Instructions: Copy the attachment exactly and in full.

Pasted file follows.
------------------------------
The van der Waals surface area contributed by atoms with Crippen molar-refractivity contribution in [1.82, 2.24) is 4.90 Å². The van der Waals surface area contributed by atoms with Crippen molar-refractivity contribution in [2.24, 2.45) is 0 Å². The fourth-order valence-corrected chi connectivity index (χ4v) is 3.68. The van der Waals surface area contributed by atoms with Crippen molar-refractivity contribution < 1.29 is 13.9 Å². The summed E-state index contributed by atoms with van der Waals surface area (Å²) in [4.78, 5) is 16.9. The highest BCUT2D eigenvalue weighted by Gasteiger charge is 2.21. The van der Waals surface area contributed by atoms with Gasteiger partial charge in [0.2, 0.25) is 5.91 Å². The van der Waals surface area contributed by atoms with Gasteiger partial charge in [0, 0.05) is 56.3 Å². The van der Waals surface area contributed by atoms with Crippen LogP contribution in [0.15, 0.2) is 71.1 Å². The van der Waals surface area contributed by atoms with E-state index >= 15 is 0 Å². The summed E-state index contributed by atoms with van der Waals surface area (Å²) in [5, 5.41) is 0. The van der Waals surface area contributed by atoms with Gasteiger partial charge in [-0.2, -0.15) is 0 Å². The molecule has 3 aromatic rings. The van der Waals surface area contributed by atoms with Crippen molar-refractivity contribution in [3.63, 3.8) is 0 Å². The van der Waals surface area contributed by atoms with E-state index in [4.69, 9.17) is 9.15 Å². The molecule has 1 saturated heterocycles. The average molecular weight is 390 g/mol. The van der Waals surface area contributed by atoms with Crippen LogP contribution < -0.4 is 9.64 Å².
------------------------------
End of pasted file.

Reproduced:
The van der Waals surface area contributed by atoms with Crippen molar-refractivity contribution in [1.82, 2.24) is 4.90 Å². The van der Waals surface area contributed by atoms with Crippen molar-refractivity contribution in [2.24, 2.45) is 0 Å². The fourth-order valence-corrected chi connectivity index (χ4v) is 3.68. The van der Waals surface area contributed by atoms with Crippen molar-refractivity contribution < 1.29 is 13.9 Å². The summed E-state index contributed by atoms with van der Waals surface area (Å²) in [4.78, 5) is 16.9. The highest BCUT2D eigenvalue weighted by Gasteiger charge is 2.21. The van der Waals surface area contributed by atoms with Gasteiger partial charge in [0.2, 0.25) is 5.91 Å². The van der Waals surface area contributed by atoms with Gasteiger partial charge in [0, 0.05) is 56.3 Å². The van der Waals surface area contributed by atoms with Crippen LogP contribution in [0.15, 0.2) is 71.1 Å². The van der Waals surface area contributed by atoms with E-state index >= 15 is 0 Å². The summed E-state index contributed by atoms with van der Waals surface area (Å²) in [5, 5.41) is 0. The van der Waals surface area contributed by atoms with Gasteiger partial charge in [-0.2, -0.15) is 0 Å². The molecule has 3 aromatic rings. The van der Waals surface area contributed by atoms with Crippen molar-refractivity contribution in [3.63, 3.8) is 0 Å². The van der Waals surface area contributed by atoms with E-state index in [4.69, 9.17) is 9.15 Å². The molecule has 1 saturated heterocycles. The average molecular weight is 390 g/mol. The van der Waals surface area contributed by atoms with Crippen LogP contribution < -0.4 is 9.64 Å².